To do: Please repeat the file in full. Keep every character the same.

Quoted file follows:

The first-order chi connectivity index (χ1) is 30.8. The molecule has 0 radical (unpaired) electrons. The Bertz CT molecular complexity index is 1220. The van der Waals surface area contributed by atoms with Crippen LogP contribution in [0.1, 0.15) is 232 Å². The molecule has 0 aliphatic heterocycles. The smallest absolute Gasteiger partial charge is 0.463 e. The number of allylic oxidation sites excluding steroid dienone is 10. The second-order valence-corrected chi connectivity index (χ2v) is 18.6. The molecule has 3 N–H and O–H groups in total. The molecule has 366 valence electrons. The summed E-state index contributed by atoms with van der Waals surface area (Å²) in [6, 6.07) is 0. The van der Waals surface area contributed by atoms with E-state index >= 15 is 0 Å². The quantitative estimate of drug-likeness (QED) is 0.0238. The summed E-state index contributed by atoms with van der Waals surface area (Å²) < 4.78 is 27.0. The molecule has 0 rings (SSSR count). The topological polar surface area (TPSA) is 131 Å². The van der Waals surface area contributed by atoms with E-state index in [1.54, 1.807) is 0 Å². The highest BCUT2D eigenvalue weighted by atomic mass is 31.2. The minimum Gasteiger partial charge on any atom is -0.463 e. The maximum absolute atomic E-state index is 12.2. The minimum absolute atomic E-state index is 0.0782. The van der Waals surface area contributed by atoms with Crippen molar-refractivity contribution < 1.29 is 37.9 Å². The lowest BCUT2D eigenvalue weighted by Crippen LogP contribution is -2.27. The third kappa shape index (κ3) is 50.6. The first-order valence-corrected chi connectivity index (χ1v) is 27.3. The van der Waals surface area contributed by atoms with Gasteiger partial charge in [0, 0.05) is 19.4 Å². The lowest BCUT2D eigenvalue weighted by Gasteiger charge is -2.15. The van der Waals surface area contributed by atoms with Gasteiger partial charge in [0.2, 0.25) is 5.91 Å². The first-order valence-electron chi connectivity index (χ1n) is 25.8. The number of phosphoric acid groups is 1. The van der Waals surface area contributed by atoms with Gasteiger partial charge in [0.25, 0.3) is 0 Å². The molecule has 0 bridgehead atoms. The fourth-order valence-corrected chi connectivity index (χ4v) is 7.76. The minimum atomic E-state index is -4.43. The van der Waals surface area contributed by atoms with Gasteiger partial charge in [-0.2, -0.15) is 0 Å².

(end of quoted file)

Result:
The first-order chi connectivity index (χ1) is 30.8. The molecule has 0 radical (unpaired) electrons. The Bertz CT molecular complexity index is 1220. The van der Waals surface area contributed by atoms with Crippen LogP contribution in [0.1, 0.15) is 232 Å². The molecule has 0 aliphatic heterocycles. The smallest absolute Gasteiger partial charge is 0.463 e. The number of allylic oxidation sites excluding steroid dienone is 10. The second-order valence-corrected chi connectivity index (χ2v) is 18.6. The molecule has 3 N–H and O–H groups in total. The molecule has 366 valence electrons. The summed E-state index contributed by atoms with van der Waals surface area (Å²) in [6, 6.07) is 0. The van der Waals surface area contributed by atoms with E-state index >= 15 is 0 Å². The quantitative estimate of drug-likeness (QED) is 0.0238. The summed E-state index contributed by atoms with van der Waals surface area (Å²) < 4.78 is 27.0. The molecule has 0 rings (SSSR count). The topological polar surface area (TPSA) is 131 Å². The van der Waals surface area contributed by atoms with E-state index in [1.54, 1.807) is 0 Å². The highest BCUT2D eigenvalue weighted by atomic mass is 31.2. The minimum Gasteiger partial charge on any atom is -0.463 e. The maximum absolute atomic E-state index is 12.2. The minimum absolute atomic E-state index is 0.0782. The van der Waals surface area contributed by atoms with Crippen molar-refractivity contribution < 1.29 is 37.9 Å². The lowest BCUT2D eigenvalue weighted by Crippen LogP contribution is -2.27. The third kappa shape index (κ3) is 50.6. The first-order valence-corrected chi connectivity index (χ1v) is 27.3. The van der Waals surface area contributed by atoms with Gasteiger partial charge in [0, 0.05) is 19.4 Å². The lowest BCUT2D eigenvalue weighted by Gasteiger charge is -2.15. The van der Waals surface area contributed by atoms with Gasteiger partial charge in [0.2, 0.25) is 5.91 Å². The first-order valence-electron chi connectivity index (χ1n) is 25.8. The number of phosphoric acid groups is 1. The van der Waals surface area contributed by atoms with Gasteiger partial charge in [0.25, 0.3) is 0 Å². The molecule has 0 bridgehead atoms. The fourth-order valence-corrected chi connectivity index (χ4v) is 7.76. The minimum atomic E-state index is -4.43. The van der Waals surface area contributed by atoms with Gasteiger partial charge in [-0.2, -0.15) is 0 Å².